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Peter in Mk vs Mt

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  • Thomas A. Kopecek
    ... in ... I ... the ... than ... offered ... scholarship ... *** Stephen Carlson and I had a conversation on Synoptic-L that developed from another
    Message 1 of 23 , Jan 9, 2001
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      --- In crosstalk2@egroups.com, Bob Schacht <r_schacht@y...> wrote:

      > >BTW: Stephen Carlson and I had a very interesting exchange on
      > >Synoptic-L about Stephen's belief that the portrait of Peter in Mt
      > >is, in important respects, more negative than the portrait of Peter
      in
      > >Mk. Stephen was his usual lucid and careful self, but after awhile
      I
      > >simply faded on him, not having the time necessary to do all the
      > >required research and not being particularly expert in NT criticism
      > >to begin with. Unfortunately, no one else on Synoptic-L joined in
      the
      > >fray, and I was very much wanting to have someone who knows more
      than
      > >I do come in and seek to adjudicate between my defense of what I
      > >consider to be the standard position in scholarship and Stephen's
      > >challenge to it.
      > >
      > >Since Stephen originally offered his view a few years ago on
      > >Crosstalk (and it was not taken up), would any be interested in
      > >Stephen or me putting together a synopsis of the arguments we
      offered
      > >on either side (mine were very tentative indeed, since NT
      scholarship
      > >isn't my professional field) and then joining in?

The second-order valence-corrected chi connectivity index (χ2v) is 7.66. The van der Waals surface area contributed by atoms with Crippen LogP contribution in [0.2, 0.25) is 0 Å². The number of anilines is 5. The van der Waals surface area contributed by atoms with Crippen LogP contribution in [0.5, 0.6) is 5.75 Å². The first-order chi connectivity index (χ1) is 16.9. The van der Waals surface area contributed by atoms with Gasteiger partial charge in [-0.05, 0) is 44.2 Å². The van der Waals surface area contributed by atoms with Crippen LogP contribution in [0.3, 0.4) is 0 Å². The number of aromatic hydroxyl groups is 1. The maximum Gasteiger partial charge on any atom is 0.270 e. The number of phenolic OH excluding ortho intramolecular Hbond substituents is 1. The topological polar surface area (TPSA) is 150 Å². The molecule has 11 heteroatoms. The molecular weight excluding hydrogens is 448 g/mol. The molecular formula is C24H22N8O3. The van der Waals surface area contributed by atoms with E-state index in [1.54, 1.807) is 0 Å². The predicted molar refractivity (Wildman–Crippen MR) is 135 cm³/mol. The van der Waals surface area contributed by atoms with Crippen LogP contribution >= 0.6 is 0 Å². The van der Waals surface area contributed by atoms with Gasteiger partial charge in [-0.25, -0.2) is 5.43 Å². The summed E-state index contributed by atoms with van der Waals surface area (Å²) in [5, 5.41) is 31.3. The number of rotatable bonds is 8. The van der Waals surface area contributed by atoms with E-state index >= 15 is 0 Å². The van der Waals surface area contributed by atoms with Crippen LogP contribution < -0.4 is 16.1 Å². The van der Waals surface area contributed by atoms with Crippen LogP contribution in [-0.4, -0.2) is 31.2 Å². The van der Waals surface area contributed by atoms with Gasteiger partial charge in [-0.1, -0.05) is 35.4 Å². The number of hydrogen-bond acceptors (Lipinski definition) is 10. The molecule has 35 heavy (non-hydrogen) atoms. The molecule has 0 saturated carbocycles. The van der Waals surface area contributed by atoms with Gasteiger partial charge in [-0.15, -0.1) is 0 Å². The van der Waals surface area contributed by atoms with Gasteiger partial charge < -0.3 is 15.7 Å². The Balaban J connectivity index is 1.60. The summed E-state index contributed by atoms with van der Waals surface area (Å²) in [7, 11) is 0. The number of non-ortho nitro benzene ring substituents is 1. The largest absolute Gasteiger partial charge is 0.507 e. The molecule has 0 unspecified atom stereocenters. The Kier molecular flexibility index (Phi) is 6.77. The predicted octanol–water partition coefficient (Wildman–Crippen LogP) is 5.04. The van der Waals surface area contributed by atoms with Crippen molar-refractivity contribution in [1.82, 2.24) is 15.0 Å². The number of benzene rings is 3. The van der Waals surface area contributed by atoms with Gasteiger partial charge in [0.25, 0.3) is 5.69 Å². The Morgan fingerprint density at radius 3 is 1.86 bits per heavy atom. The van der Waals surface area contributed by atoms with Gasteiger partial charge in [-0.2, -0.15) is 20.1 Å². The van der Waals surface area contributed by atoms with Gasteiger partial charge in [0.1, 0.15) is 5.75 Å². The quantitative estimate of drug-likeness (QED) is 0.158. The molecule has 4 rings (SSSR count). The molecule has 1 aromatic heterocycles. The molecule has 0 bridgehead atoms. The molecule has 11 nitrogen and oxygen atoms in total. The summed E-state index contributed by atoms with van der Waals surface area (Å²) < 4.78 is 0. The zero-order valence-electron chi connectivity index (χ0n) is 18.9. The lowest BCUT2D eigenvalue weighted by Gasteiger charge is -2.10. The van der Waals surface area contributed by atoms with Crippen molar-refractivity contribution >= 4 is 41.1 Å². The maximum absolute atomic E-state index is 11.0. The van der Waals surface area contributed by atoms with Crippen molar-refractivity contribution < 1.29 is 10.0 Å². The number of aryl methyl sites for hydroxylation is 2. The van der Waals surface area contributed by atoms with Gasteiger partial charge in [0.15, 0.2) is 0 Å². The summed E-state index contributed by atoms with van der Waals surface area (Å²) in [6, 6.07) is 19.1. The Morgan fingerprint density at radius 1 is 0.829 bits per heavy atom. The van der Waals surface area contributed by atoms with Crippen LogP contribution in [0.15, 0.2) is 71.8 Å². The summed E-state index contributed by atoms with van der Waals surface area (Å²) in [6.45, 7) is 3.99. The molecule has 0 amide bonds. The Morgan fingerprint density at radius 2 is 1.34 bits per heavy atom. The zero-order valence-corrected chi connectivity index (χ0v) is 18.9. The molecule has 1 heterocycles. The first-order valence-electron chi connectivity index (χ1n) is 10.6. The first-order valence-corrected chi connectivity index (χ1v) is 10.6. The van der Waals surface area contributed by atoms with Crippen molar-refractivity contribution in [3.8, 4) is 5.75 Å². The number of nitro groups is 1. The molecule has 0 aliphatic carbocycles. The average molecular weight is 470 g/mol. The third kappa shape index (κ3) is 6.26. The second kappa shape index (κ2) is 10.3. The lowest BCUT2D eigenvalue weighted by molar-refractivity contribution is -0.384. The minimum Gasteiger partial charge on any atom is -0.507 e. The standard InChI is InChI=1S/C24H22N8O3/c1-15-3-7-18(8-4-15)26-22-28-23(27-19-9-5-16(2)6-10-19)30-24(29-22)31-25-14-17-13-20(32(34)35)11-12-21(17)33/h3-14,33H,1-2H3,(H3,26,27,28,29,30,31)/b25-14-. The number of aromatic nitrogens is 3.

>
      > Yes! Please do!
      >
      > Bob

      ***

      Stephen Carlson and I had a conversation on Synoptic-L that developed
      from
      another conversation. The first concerned the extent to which Peter
      can
      justifiably be considered a "source" for the Gospel of Mark. In that
      conversation I raised the topic of the negative portrait of Peter in
      Mark,
      which Stephen claimed, in turn, "is oversold." The conversation went
      from there.

      I hope others join in this, for initially I thought I could stay with
      Stephen, but
      For various reasons, including his superior abilities in NT
      scholarship, I could
      not. So here comes a slighted edited version of what transpired.

      Tom

      ***
      I. FIRST EXCHANGE:

      {Tom]
      >>I was struck, however, by your comment that "Mark's negative
      portrayal is
      >>oversold (in many respects it is less negative than Matthew's)."
      Since I'm
      >>less dedicated to keeping up with the flood of material on NT
      scholarship
      >>than I'm dedicated to trying to follow the Patristic scholarship in
      which
      >>I'm interested. . . , I'm curious about why
      >>you (and others on the list as well, if there are others) think
      Matthew's